If you wonder how safe it is to ride a roller coaster, you should probably worry less about the hardware and more about the software in your body.
Most accidents, injuries and fatalities are not from mechanical failure, but medical conditions.
The Formula Rossa roller coaster in Abu Dhabi reaches top speeds of 149 mph in five seconds. That’s the fastest coaster in the world.
You should literally not ride it — or any other roller coaster, for that matter — if you have heart disease.
In fact, a scientific study of roller coaster fatalities in the U.S. found that most of the deaths were from medical conditions either caused or exacerbated by riding a coaster.
Of the 29 patrons who died during the 10-year period ending in May 2004, 18 died from medical conditions and 15 of those were cardiac problems or intracranial hemorrhages. Just 11 were from external causes such as falls or collisions.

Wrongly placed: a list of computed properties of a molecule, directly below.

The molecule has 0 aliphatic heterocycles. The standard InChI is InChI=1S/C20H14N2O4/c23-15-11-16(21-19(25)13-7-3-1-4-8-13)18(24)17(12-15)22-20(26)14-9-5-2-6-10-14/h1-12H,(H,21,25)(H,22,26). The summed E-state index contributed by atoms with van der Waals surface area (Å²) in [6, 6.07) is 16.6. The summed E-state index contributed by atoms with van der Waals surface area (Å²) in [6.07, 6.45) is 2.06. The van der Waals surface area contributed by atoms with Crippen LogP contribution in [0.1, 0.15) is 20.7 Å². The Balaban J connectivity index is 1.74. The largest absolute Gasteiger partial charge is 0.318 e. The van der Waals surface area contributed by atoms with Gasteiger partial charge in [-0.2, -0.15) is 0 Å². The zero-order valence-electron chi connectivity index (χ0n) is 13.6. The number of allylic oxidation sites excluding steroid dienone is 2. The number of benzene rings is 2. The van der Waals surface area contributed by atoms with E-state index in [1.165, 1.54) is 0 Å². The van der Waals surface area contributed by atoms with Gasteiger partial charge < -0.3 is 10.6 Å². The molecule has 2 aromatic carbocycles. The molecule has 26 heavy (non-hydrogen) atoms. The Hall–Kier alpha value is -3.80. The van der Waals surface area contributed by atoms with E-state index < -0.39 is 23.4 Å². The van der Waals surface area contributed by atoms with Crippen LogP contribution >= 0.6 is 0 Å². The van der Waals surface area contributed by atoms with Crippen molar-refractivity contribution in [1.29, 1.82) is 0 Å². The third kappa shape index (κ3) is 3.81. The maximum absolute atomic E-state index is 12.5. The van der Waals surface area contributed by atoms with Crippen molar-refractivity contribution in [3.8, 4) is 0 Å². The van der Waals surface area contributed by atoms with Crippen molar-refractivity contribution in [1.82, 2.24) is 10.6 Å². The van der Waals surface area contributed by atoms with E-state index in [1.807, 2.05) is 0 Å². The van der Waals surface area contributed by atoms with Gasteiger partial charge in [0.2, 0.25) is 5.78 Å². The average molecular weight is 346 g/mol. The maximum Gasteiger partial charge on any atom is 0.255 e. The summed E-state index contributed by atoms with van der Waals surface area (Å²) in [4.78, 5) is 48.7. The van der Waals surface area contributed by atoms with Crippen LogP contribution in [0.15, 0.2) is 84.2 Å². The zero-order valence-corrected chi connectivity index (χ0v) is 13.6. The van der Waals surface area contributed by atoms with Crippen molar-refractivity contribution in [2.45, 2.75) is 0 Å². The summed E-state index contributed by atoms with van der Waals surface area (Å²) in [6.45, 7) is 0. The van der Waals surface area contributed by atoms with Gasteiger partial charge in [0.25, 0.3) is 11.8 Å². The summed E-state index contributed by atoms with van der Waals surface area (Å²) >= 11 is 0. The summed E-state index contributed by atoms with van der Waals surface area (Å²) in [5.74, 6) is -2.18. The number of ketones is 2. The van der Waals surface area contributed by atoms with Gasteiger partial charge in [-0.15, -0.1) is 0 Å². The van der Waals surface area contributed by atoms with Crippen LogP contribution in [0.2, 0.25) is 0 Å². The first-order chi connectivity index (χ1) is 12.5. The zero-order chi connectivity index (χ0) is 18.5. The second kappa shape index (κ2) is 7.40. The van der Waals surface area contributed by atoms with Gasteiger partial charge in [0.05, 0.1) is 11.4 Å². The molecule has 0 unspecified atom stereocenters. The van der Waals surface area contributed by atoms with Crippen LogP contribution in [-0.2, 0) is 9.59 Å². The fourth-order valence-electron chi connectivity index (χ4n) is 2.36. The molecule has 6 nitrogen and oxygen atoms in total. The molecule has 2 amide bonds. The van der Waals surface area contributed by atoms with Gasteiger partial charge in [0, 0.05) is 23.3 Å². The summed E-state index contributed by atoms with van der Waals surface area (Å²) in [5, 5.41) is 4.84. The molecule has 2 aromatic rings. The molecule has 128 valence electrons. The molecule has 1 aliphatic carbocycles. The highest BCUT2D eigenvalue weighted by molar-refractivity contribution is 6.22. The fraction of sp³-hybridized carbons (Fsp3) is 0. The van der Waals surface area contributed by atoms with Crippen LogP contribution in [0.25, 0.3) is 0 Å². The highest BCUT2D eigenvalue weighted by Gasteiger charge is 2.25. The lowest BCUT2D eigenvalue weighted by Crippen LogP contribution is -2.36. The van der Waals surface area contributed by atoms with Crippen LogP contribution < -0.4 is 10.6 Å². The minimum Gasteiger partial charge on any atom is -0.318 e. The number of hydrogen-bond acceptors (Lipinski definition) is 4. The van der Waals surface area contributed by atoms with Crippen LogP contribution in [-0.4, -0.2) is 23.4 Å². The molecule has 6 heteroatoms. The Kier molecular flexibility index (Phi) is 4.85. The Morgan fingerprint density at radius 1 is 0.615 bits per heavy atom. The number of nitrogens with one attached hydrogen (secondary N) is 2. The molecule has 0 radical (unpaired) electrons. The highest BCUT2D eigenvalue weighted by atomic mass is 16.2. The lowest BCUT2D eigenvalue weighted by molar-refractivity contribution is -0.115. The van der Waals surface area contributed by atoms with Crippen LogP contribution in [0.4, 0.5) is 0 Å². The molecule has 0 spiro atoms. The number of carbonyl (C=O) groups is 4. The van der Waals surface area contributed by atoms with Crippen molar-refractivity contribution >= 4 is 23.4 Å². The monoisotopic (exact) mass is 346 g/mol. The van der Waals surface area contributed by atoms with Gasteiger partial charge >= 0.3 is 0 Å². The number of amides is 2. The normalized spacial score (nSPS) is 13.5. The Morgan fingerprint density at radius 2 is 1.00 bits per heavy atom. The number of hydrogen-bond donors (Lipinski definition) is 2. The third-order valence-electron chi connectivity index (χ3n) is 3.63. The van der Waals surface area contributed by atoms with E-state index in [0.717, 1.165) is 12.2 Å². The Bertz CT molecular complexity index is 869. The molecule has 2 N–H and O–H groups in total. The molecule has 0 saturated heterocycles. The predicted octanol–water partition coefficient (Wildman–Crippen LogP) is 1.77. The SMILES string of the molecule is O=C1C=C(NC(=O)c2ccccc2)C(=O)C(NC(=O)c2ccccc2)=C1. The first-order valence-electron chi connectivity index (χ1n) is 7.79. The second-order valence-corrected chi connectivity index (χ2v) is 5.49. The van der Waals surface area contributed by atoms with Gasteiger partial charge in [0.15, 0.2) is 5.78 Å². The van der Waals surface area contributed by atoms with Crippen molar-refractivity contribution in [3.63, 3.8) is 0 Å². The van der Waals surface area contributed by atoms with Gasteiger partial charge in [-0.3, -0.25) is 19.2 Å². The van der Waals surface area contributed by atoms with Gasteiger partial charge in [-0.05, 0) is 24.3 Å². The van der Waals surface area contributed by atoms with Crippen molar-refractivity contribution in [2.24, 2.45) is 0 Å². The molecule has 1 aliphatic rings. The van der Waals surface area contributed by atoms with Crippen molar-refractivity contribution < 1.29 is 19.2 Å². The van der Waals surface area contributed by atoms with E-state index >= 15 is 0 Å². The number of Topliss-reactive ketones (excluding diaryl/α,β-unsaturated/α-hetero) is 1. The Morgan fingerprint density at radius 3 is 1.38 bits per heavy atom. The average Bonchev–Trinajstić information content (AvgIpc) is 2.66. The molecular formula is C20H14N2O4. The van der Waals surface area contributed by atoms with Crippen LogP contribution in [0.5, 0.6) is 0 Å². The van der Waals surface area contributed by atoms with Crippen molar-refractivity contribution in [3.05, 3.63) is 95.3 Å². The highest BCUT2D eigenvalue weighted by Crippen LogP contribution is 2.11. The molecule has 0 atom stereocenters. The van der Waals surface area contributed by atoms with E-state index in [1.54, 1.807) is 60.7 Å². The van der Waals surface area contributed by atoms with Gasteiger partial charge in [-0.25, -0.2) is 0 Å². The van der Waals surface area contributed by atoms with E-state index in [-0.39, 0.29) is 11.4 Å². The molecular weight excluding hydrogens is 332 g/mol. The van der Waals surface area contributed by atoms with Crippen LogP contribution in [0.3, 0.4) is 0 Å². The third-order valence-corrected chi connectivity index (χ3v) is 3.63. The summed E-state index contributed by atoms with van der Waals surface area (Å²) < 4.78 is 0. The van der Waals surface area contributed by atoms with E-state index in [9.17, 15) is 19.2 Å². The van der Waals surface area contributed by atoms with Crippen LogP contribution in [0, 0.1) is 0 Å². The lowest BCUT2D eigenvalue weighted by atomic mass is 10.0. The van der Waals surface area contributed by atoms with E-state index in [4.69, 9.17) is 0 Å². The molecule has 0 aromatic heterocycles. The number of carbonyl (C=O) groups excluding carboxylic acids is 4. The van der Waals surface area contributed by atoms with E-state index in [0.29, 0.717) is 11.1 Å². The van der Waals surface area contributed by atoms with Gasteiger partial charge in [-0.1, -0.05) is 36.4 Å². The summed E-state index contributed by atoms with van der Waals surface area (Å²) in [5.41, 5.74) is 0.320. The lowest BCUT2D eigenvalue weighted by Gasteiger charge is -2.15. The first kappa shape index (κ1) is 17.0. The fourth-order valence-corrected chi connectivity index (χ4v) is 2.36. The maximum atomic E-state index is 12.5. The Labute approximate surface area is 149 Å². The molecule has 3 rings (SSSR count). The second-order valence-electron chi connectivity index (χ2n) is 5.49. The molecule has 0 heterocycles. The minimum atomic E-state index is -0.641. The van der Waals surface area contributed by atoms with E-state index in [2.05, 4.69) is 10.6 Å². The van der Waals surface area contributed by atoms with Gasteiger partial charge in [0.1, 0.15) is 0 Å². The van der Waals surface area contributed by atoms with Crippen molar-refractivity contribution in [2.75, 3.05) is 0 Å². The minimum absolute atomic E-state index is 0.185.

A 2017 study published in the Journal of Neurotrauma found that coasters did not present an immediate risk of acute brain injury (although they didn’t do the test on subjects riding the Formula Rossa). In fact, researchers found that brain strain during roller coaster rides was similar to running and lower than soccer head hits.
If you have a bad back, you might skip the coaster, another study suggests. Neck and back injuries are not unknown, but it depends on the person, according to a study published in the Archives of Physical Medicine and Rehabilitation.
That study looked at roller coaster injuries during a 19-month period in 1992. There were a total of 656 neck and back injuries among the 932,000 riders of the coaster studied. Of those injuries, 72 percent had a cervical disk injury.